New 10-year visa for Chinese visitors in the U.S.A

A new visa extension for US and Chinese citizens is expected to boost US tourism and is being looked upon as a positive step in relations between the two super powers.
US President Barack Obama announced on Monday in Beijing that the US and China had agreed to a reciprocal 10-year visa policy for tourists and businessmen. Speaking during the Asia-Pacific Economic Cooperation (APEC) summit, Obama said the move would “benefit everyone”.
It will allow citizens of each country to travel between the two countries for up to 10 years on a single visa, putting China on level footing with other major trade partners like Brazil and several European countries. Travelers and students can currently receive one-year visas. Students will also now be able to obtain five-year visas. The visa extensions will start on Wednesday.
The change is expected to be a boon for the US economy, creating up to 440,000 American jobs by 2021 because increased tourism and business spurred by visits from more than 7 million Chinese would generate nearly $85 billion in revenue, according to a White House estimate.
Last year 1.8 million Chinese travelers visited the US, contributing $21.1 billion to the economy and supporting more than 109,000 American jobs, according to a White House estimate.
The tourism industry accounted for 2.8 percent of US GDP and nearly 70 million international tourists spent $166 billion in the US in 2012, according to the US Commerce Department’s International Trade Administration.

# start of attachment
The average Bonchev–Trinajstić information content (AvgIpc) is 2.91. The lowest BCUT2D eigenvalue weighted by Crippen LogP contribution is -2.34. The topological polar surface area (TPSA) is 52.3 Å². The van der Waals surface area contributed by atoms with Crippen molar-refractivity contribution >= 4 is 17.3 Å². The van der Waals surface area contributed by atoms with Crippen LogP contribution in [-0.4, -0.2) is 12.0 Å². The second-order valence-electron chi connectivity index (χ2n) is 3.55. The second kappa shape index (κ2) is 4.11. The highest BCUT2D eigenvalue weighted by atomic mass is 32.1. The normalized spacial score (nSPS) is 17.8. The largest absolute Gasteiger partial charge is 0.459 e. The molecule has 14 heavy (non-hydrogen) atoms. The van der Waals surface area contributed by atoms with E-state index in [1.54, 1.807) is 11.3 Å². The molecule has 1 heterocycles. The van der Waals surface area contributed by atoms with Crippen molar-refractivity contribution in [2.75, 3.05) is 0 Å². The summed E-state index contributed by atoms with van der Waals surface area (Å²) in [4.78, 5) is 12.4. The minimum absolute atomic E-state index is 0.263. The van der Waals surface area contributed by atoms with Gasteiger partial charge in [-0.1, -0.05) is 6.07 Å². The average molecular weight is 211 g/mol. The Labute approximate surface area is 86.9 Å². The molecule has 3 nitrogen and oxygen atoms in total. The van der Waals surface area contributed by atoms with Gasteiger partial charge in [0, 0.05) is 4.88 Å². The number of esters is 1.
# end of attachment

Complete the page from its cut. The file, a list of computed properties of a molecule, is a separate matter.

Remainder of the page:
“Where this will make the most impact is on the repeat traveler to the US from China,” said Evan Saunders, CEO of Attract China, a Boston and Beijing consultant that helps US businesses attract Chinese tourists.
He said many Chinese visitors who want to make multiple visits to the US won’t have to go through what can be a time-consuming process of renewing a visa every year.
“By 2018, Chinese tourists are expected to be the top overseas traveler to the US,” Saunders told China Daily.
What do US businesses have to do to take advantage of the projected influx of tourists?
“US businesses need to utilize the Internet and social media to engage the Chinese consumer,” said Saunders. “And they need to do it about six months before the Chinese tourist departs for the US.”
In 2012, Obama issued an executive order to ease the issuance of visas to visiting Chinese and to speed up the visa request process at China’s US consulates.
“This convinced hundreds of thousands of Chinese visitors to choose the US as a leisure and shopping destination and knowing that an average Chinese visitor to the US spends an average of $7,000 per trip, the impact on the US economy could be measured in additional billions,” said Pierre Gervois, CEO and publisher of China Elite Focus Magazines.
The visa extension will bring explosive growth to the tourism industry, said Ralph Zhu, marketing director of US International Trip, a California-based travel agency which expects 300,000 customers from China this year.